The Roar
The Roar

Advertisement
Advertisement
Advertisement

Opinion

Farewell to Scott McLaughlin and Team Penske

Autoplay in... 6 (Cancel)
Up Next No more videos! Playlist is empty -
Replay
Cancel
Next
Roar Guru
24th October, 2020
3

Tomorrow morning Australian time, Scott McLaughlin will embark on the next chapter of his career when he lines up on the grid for his first IndyCar race at the St. Petersburg Grand Prix.

It’s a chapter that will continue through to 2021 as the three-time Supercars champion has bagged himself a full-time seat at Team Penske in IndyCar next season.

And so it means after all the speculation and expectation that McLaughlin would be heading Stateside, it’s finally time to say goodbye to one of the best drivers the Supercars Championship has ever seen.

Almost as soon as he started racing in Supercars, McLaughlin was being compared to Craig Lowndes, particularly after he took his first win in the series while still a teenager on home soil at Pukekohe in April 2013.

The good times have kept rolling ever since for him with the notable exception of the 2017 Newcastle 500, in which McLaughlin received three penalties and failed to win a title that looked to be his heading into the final race of the season.

From this low, McLaughlin built himself back up, coming back stronger to win his debut title the following season, with the help of his mate Richmond Tigers player Jack Riewoldt and mindfulness coach Emma Murphy, who had worked with the Tigers in their 2017 AFL premiership-winning season.

McLaughlin went on to achieve a three-peat of titles, which he secured at The Bend Motorsport Park last month.

Another achievement that McLaughlin already looks back fondly on is his Bathurst victory last year, regardless of the controversy that it generated.

But as much as McLaughlin has enjoyed his time as a Supercars driver, he’s made it known that he didn’t want to stay in Supercars for his whole career.

Advertisement
Advertisement

And now his association with Penske through their partnership with Dick Johnson Racing has opened the door to a full-time IndyCar seat.

He impressed the likes of Will Power when he tested an IndyCar for the first time with Team Penske at Sebring in January.

And he’s impressed Roger Penske enough to lead Penske to make the decision to field four cars next season, up from three cars this season.

The knock-on effect of that decision is that Team Penske will no longer be involved in Supercars, ending a successful six-season partnership with Dick Johnson Racing, who will race on into their fifth decade in the sport.

Having a majority share in a team that’s based half the world away and cannot be visited by Penske due to continuing international restrictions just didn’t fit with Penske’s future plans as it deals with the impact of the COVID pandemic.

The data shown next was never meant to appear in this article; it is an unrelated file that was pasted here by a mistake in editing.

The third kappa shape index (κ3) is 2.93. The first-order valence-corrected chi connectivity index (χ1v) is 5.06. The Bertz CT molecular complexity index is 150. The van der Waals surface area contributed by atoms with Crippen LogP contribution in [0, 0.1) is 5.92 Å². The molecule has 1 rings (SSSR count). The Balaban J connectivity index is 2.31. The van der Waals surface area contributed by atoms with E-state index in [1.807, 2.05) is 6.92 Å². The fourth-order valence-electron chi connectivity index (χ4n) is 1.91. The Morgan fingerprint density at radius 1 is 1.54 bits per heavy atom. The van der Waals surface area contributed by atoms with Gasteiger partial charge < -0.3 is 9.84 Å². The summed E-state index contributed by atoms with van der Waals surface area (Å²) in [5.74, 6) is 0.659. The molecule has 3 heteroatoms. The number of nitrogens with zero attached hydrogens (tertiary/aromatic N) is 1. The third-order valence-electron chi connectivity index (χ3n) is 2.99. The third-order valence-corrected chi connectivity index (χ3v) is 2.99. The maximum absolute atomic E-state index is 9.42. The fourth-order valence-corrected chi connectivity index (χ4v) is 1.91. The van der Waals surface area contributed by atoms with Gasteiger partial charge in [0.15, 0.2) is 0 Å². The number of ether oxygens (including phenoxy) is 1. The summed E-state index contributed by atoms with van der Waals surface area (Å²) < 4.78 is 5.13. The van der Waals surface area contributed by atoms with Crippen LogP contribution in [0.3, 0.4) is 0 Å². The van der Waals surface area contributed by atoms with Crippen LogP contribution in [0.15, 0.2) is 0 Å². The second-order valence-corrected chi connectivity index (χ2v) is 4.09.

Drivers Scott McLaughlin and Fabian Coulthard of the Shell V-Power Racing Team.

(Photo by Daniel Kalisz/Getty Images)

“Unfortunately, with the challenges we have faced in 2020 as a result of the COVID-19 pandemic, we have had to readjust our business initiatives for 2021 and beyond,” said Penske, who also owns the Indianapolis Motor Speedway and the IndyCar Series itself.

It is also said that Penske was unhappy with how Supercars handled the implementation of parity rules after the Mustang’s dominant start to last season and the controversial Bathurst victory.

Advertisement
Advertisement

As for DJR’s next steps, the Supercars rumour mill is in full swing as to who will be McLaughlin’s replacement.

The frontrunner is Anton De Pasquale, an option that seems more likely given that Super 2 Series runner up Will Brown has a confirmed seat at Penrite Racing for next season, alongside David Reynolds.

Former DJR driver Will Davison is also in the mix, especially after his efforts in getting the number six Tickford Racing entry shared with Cameron Waters to a second-place finish at Bathurst last weekend.

Fabian Coulthard’s seat is also under a question mark given that Coulthard has said that he is unsure of his future at the team.

For me, it’s Coulthard and De Pasquale to line up at DJR next season. Keeping Coulthard gives DJR an experienced head to balance out the talented but inexperienced De Pasquale, who will need a little time to bed into the team.

A decision will be made in the coming weeks.

So farewell Scott McLaughlin and Team Penske. I’m looking forward to watching McLaughlin’s IndyCar venture unfold and I’m glad he’ll be back as a co-driver at Bathurst next year.